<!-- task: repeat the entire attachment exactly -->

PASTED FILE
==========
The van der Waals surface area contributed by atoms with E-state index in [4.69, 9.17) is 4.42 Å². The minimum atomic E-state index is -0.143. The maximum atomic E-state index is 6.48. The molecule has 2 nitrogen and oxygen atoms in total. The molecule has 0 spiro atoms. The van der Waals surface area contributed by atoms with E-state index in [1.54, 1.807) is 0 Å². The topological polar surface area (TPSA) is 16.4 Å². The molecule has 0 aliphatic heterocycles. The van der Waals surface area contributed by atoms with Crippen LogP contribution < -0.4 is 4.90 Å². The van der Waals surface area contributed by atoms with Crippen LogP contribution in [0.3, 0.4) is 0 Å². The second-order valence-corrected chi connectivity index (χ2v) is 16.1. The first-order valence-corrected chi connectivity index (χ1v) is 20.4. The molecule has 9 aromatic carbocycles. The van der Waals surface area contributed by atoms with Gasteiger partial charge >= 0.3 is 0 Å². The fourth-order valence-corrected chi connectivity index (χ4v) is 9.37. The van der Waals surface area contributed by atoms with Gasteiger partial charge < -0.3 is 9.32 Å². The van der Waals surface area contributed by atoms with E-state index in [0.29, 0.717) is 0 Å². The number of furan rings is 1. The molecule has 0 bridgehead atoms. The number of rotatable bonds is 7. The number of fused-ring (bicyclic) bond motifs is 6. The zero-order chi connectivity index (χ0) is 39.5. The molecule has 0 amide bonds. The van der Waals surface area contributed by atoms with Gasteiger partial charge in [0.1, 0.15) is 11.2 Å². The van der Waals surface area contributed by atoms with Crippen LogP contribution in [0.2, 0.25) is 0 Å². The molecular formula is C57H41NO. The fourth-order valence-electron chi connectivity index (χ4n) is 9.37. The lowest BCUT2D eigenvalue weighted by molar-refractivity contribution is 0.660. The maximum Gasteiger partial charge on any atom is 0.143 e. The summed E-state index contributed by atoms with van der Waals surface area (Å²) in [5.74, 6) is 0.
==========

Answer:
The van der Waals surface area contributed by atoms with E-state index in [4.69, 9.17) is 4.42 Å². The minimum atomic E-state index is -0.143. The maximum atomic E-state index is 6.48. The molecule has 2 nitrogen and oxygen atoms in total. The molecule has 0 spiro atoms. The van der Waals surface area contributed by atoms with E-state index in [1.54, 1.807) is 0 Å². The topological polar surface area (TPSA) is 16.4 Å². The molecule has 0 aliphatic heterocycles. The van der Waals surface area contributed by atoms with Crippen LogP contribution < -0.4 is 4.90 Å². The van der Waals surface area contributed by atoms with Crippen LogP contribution in [0.3, 0.4) is 0 Å². The second-order valence-corrected chi connectivity index (χ2v) is 16.1. The first-order valence-corrected chi connectivity index (χ1v) is 20.4. The molecule has 9 aromatic carbocycles. The van der Waals surface area contributed by atoms with Gasteiger partial charge >= 0.3 is 0 Å². The fourth-order valence-corrected chi connectivity index (χ4v) is 9.37. The van der Waals surface area contributed by atoms with Gasteiger partial charge < -0.3 is 9.32 Å². The van der Waals surface area contributed by atoms with E-state index in [0.29, 0.717) is 0 Å². The number of furan rings is 1. The molecule has 0 bridgehead atoms. The number of rotatable bonds is 7. The number of fused-ring (bicyclic) bond motifs is 6. The zero-order chi connectivity index (χ0) is 39.5. The molecule has 0 amide bonds. The van der Waals surface area contributed by atoms with Gasteiger partial charge in [0.1, 0.15) is 11.2 Å². The van der Waals surface area contributed by atoms with Crippen LogP contribution in [0.2, 0.25) is 0 Å². The molecular formula is C57H41NO. The fourth-order valence-electron chi connectivity index (χ4n) is 9.37. The lowest BCUT2D eigenvalue weighted by molar-refractivity contribution is 0.660. The maximum Gasteiger partial charge on any atom is 0.143 e. The summed E-state index contributed by atoms with van der Waals surface area (Å²) in [5.74, 6) is 0.